he had cast a vote In a certain way, after
the newspapers had Ignored him.
"You will observe," he said angrily, "that
these cynical people when they are Ignored
by the newspaper reporters come to the
floor of the house and call attention to
what they have done."
Mr. Macon insisted that he never had
objeoted to anything unless he did so
intelligently. A representative who did
otherwise, he said, was unfit to hold a
seat In congress.
With biting sarcasm, Mr. Rucker said
that Mr. Mann was wrong in his con
clusions, while Mr. Macon was right. Mr
Macon, he said, had proclaimed himself
from day to day as the watch dog of the
"But," he added, "he has cost In my
Judgment more money . by the delays he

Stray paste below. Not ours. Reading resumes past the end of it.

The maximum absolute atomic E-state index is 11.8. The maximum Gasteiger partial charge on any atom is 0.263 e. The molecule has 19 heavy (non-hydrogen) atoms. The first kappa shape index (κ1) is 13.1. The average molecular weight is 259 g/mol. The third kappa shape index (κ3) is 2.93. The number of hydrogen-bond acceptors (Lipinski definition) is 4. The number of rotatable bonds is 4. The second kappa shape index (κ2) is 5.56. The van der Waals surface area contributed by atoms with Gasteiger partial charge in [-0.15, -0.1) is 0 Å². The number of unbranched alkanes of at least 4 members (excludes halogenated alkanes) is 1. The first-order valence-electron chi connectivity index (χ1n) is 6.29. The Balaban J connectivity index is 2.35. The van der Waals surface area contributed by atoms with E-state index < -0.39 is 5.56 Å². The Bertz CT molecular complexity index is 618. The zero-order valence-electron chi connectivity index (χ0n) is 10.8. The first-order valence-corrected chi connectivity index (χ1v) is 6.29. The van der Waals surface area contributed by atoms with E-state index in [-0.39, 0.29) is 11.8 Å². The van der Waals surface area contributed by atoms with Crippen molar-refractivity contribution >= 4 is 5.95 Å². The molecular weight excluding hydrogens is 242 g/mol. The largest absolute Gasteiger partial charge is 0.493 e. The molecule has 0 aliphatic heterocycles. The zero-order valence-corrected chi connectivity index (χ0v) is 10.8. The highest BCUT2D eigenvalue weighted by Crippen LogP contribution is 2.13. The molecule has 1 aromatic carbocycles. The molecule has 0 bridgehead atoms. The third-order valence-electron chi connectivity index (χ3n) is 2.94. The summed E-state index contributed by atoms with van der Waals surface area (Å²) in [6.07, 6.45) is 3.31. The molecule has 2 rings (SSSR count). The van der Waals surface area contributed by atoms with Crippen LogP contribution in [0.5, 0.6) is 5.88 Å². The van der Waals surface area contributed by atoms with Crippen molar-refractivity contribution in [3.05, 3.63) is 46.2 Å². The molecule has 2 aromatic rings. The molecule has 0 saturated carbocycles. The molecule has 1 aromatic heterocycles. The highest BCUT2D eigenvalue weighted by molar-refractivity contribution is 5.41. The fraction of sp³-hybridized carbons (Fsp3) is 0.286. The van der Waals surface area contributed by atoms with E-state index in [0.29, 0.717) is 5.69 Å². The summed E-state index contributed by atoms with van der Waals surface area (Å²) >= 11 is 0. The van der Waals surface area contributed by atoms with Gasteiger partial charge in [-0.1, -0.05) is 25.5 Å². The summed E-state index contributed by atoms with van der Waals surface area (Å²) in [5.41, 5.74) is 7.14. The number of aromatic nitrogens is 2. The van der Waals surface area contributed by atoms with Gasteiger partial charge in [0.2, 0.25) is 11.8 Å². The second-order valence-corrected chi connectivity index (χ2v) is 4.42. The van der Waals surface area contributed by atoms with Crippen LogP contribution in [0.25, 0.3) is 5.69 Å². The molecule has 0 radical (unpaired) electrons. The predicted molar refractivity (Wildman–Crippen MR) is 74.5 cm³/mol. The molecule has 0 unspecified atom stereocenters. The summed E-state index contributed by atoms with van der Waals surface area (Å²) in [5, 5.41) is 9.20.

has occasioned by his objecting moods
than all the other members." . .
Continuing Mr. Rucker said: "I don't
know how the gentleman recognized him
self when I gave the description of a
man who appeared upon my ranch and
asked for food and raiment. If a correct
' measurement was made according to the
gentleman's own measure' of his standing
he would be about six feet five."
The republicans shouted with laughter,
which waa turned Into applause when Mr.
He did not, he said, purpose to bandy
words with Mr. Rucker, "for I do not
consider that he Is worthy." He challenged
Bottle Creek, Mioiu
Toof h Powder
Cleanses, beautifies and
preserves the teeth and
purifies the breath
Used by people of
refinement for almost
Half a- Century
Mr. Rucker to substantiate his statements.
In which event he declared that he would
resign his sear.